First…what it doesn’t mean.
1. People aren’t projects. These friendships – these newly established relationships – are not contingent upon whether someone is interested in our faith. We want to love people and speak truth into their lives even if they never claim Jesus as Lord or join our church.
2. Christ’s plan is not simply that Christians would invite people to a program at a building. It’s far more personal and relational than that. Christ’s plan is that we enter into people’s everyday lives, show them what a life changed by the gospel looks like, and share that gospel which has changed us.
3. Doing ordinary things with gospel intentionality is costly and risky. It costs time and comfort. It would be much easier to go about our day never engaging people for the sake of the gospel…never inviting them into our homes for meals…never listening to their thoughts and ideas…never being vulnerable about our own weaknesses as followers of Jesus. It would be much more comfortable to never interject truths from God’s word into conversations. The chance of facing rejection would be much lower if we never even mention the name of Jesus.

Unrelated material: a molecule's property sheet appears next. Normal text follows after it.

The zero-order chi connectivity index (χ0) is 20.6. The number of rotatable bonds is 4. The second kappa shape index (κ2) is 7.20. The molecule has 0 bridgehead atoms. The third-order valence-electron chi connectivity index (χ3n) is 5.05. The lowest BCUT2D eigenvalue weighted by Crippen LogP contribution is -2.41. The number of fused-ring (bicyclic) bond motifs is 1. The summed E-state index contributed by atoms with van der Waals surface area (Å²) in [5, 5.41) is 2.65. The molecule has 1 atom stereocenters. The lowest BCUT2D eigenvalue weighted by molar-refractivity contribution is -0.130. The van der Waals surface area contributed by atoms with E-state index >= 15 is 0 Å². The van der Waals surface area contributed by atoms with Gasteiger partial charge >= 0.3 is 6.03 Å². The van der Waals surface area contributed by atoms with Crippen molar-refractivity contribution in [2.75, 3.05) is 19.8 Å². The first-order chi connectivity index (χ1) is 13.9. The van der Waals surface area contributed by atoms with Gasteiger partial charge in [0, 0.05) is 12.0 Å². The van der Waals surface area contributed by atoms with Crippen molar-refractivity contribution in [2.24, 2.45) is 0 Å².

But, in reality, rejection doesn’t taste as bad as our pride would have us believe.
And it’s worth the risk of rejection if there is a change that our friends, family, coworkers, and neighbors might be able to experience the joy that’s found in knowing Christ!
by Nancy Franks